“When is the right time to negotiate my lease,” is one of the most common questions when it comes to commercial real estate. The answer is simple: now! A company’s business should fuel its real estate needs, not the other way around. The real estate should support the business.
A common misconception is that a lease is set in stone once it’s signed and it can never change. A lease is a more flexible document than people realize. This contract can constantly be amended and improved during the lease term. All that is needed is proper negotiation and leverage with a landlord.
“What about when my lease expiration date is approaching?” many ask. “When should we start looking or negotiating for a renewal?” The the time frame is the same whether you are looking to relocate or renew. Start now! The more time you have, the more you are able to retain the potential for relocating, giving your business leverage in a renewal negotiation. With all of the implications of relocating, the process can take 8-12 months. In a negotiation, the more leverage you have the better. After All, everyone wants their business to have the best lease possible.
Give yourself the upper hand in a lease negotiation by approaching your landlord at least 8 months before your lease expires. Time is a tenant’s strongest leverage, along with competing offers. It’s best to give yourself a minimum of 12 months to begin researching the market for competitive offers. The sooner you approach your landlord, the better lease you will get.
1) What is “Additional Rent,” and how is it affected by the lease type?
Your rent is calculated from two subfigures: base rent and additional rent. Base rent is the rate of payment that allows the tenant to possess the subject premises. Any other charges beyond the base rent are known as additional rent. The amount of additional rent is heavily affected by the type of lease your landlord quotes. Depending on the lease, the additional charges can pile up on an unsuspecting tenant.
There are four essential lease types:
Full Service Gross (FSG): Operating expenses, property tax, and insurance are all
included in the base rent. The landlord provides utilities and janitorial services as part of operating expenses, however, if these services exceed a set amount, the landlord incurs a fee. This lease is typical for multi-tenant offices and is often quoted as simply a base rent.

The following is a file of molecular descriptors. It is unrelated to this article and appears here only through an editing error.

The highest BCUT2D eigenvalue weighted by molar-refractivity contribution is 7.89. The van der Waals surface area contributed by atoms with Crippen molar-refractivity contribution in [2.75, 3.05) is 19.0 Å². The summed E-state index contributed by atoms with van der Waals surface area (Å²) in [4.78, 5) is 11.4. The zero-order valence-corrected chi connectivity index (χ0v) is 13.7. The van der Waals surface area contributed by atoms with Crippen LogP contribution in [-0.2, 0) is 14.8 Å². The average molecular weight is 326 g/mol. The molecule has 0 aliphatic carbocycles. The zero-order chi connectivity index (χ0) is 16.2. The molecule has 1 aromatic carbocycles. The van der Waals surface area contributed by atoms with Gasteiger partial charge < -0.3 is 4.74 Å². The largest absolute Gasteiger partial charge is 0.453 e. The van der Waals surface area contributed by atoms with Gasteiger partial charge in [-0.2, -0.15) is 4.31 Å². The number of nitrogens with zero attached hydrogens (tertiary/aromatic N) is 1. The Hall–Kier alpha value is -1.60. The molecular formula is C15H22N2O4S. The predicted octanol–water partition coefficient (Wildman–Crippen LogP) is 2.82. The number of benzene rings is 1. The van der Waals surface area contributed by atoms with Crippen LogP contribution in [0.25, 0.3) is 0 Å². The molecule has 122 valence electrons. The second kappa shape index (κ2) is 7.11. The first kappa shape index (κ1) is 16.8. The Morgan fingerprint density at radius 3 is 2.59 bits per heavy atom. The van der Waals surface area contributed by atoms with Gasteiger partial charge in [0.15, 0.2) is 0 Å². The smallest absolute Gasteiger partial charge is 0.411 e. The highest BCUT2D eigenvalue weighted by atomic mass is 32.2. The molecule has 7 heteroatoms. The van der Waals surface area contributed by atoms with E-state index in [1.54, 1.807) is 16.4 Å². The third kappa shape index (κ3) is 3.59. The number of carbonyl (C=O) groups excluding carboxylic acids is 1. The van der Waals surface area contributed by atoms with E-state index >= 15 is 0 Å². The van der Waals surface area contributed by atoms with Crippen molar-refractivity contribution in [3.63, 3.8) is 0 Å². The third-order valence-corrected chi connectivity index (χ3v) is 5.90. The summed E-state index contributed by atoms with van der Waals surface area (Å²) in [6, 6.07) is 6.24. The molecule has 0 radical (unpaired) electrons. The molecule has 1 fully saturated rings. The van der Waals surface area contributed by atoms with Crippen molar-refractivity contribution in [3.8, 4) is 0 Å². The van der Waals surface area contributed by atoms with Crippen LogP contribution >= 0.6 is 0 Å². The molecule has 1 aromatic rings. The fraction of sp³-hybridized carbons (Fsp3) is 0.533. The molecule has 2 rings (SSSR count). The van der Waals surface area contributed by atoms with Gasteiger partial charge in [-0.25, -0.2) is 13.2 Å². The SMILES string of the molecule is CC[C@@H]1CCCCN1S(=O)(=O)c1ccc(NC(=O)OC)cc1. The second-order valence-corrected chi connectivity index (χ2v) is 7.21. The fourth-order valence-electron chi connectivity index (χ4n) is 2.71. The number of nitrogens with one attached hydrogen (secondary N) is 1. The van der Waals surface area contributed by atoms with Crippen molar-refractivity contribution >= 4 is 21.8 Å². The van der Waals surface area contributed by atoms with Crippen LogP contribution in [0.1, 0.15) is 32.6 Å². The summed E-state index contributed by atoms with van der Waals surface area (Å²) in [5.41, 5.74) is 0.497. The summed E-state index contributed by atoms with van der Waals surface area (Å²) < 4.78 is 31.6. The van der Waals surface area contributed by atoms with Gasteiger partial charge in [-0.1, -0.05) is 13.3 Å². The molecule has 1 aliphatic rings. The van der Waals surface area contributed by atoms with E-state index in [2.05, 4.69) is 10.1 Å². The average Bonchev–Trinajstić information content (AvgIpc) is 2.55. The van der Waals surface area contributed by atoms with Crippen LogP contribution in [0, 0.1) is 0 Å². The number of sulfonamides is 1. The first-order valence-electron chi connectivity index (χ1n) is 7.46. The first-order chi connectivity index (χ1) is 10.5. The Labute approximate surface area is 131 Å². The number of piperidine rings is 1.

Modified Gross/Industrial Gross (MG/IG): These leases operate like an FSG except it’s usually up to the tenant to contract utilities, janitorial, and sometimes even trash. The landlord is responsible for common areas and structural issues. The tenant may be obligated to take care of certain maintenance on the premises. If total building costs exceed a set amount, the tenant is charged a fee. Like FSG, this lease is often quoted as just a base rent.
Net (N): Similar to the MG/IG, net leases specify the additional fees as part of the base rent quote. If the quote states 30$ per square foot net electric, the tenant must also cover electricity costs.
Triple Net (NNN): This lease requires the tenant to pay a proportionate share of the three “nets”: operating expenses, taxes, and insurance. Additionally the tenant must contract utilities, janitorial, and trash services. If it’s an industrial lease, the tenant is fully responsible for maintenance (painting, structural repair, parking lots, etc). If it’s an office lease, the landlord will take care of the common areas and pass the fees onto the tenant’s proportional share. Like a single Net lease, a Triple Net quote will be base rent plus NNN fees.
2) Should “Build-Outs” be in my contract? Who pays for the build-out?
Build-Outs are required when the leased space needs to be upgraded or remodeled for the tenant’s commercial needs. Due to the major expense of any construction on a space, this is something that should be a part of the lease. The landlord can negotiate either a turn-key build-out or a flat dollar allowance in order to pay for the modifications.
Turn-Key Build-Out: Here the landlord will cover the entire amount of the build-out. When the landlord does agree to this, rent will often be adjusted (raised) for the possibility of steep construction costs
Flat Dollar Allowance: The tenant can liken this to a construction budget. A flat amount of money will be allotted to the tenant by the landlord. Any incurred costs that exceed the allowance will be the responsibility of the tenant.
3) How is my rental rate determined? The cost of a space is determined by several extraneous factors. Whether the market is down or up, square footage is the only really reliable way to gauge your rental fees. Office and retail spaces are calculated on a per square foot/per year basis. Industrial rents are usually per square foot/per month.